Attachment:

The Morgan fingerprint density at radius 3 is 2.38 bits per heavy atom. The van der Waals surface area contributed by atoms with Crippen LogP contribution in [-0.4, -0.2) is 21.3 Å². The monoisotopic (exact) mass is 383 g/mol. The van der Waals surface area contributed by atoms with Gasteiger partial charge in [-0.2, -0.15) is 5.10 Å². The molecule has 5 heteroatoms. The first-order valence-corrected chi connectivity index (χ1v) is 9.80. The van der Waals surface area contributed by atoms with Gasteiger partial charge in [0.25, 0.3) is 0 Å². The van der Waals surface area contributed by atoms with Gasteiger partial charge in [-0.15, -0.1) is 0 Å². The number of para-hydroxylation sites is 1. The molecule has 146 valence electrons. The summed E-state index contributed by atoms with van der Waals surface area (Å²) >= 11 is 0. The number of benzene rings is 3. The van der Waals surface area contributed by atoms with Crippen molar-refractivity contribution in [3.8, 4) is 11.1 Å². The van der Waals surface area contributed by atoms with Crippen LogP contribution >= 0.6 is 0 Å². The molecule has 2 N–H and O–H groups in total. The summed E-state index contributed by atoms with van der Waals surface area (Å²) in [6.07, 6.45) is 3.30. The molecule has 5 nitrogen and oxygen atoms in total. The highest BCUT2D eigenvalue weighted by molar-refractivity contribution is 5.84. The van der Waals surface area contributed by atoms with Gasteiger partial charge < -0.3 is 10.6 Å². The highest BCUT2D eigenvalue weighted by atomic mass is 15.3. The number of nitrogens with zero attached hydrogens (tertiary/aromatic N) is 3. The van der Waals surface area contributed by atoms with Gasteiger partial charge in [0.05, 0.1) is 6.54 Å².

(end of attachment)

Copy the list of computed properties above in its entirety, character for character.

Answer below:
The Morgan fingerprint density at radius 3 is 2.38 bits per heavy atom. The van der Waals surface area contributed by atoms with Crippen LogP contribution in [-0.4, -0.2) is 21.3 Å². The monoisotopic (exact) mass is 383 g/mol. The van der Waals surface area contributed by atoms with Gasteiger partial charge in [-0.2, -0.15) is 5.10 Å². The molecule has 5 heteroatoms. The first-order valence-corrected chi connectivity index (χ1v) is 9.80. The van der Waals surface area contributed by atoms with Gasteiger partial charge in [0.25, 0.3) is 0 Å². The van der Waals surface area contributed by atoms with Gasteiger partial charge in [-0.15, -0.1) is 0 Å². The number of para-hydroxylation sites is 1. The molecule has 146 valence electrons. The summed E-state index contributed by atoms with van der Waals surface area (Å²) >= 11 is 0. The number of benzene rings is 3. The van der Waals surface area contributed by atoms with Crippen molar-refractivity contribution in [3.8, 4) is 11.1 Å². The van der Waals surface area contributed by atoms with Crippen LogP contribution >= 0.6 is 0 Å². The molecule has 2 N–H and O–H groups in total. The summed E-state index contributed by atoms with van der Waals surface area (Å²) in [6.07, 6.45) is 3.30. The molecule has 5 nitrogen and oxygen atoms in total. The highest BCUT2D eigenvalue weighted by molar-refractivity contribution is 5.84. The van der Waals surface area contributed by atoms with Gasteiger partial charge < -0.3 is 10.6 Å². The highest BCUT2D eigenvalue weighted by atomic mass is 15.3. The number of nitrogens with zero attached hydrogens (tertiary/aromatic N) is 3. The van der Waals surface area contributed by atoms with Gasteiger partial charge in [0.05, 0.1) is 6.54 Å².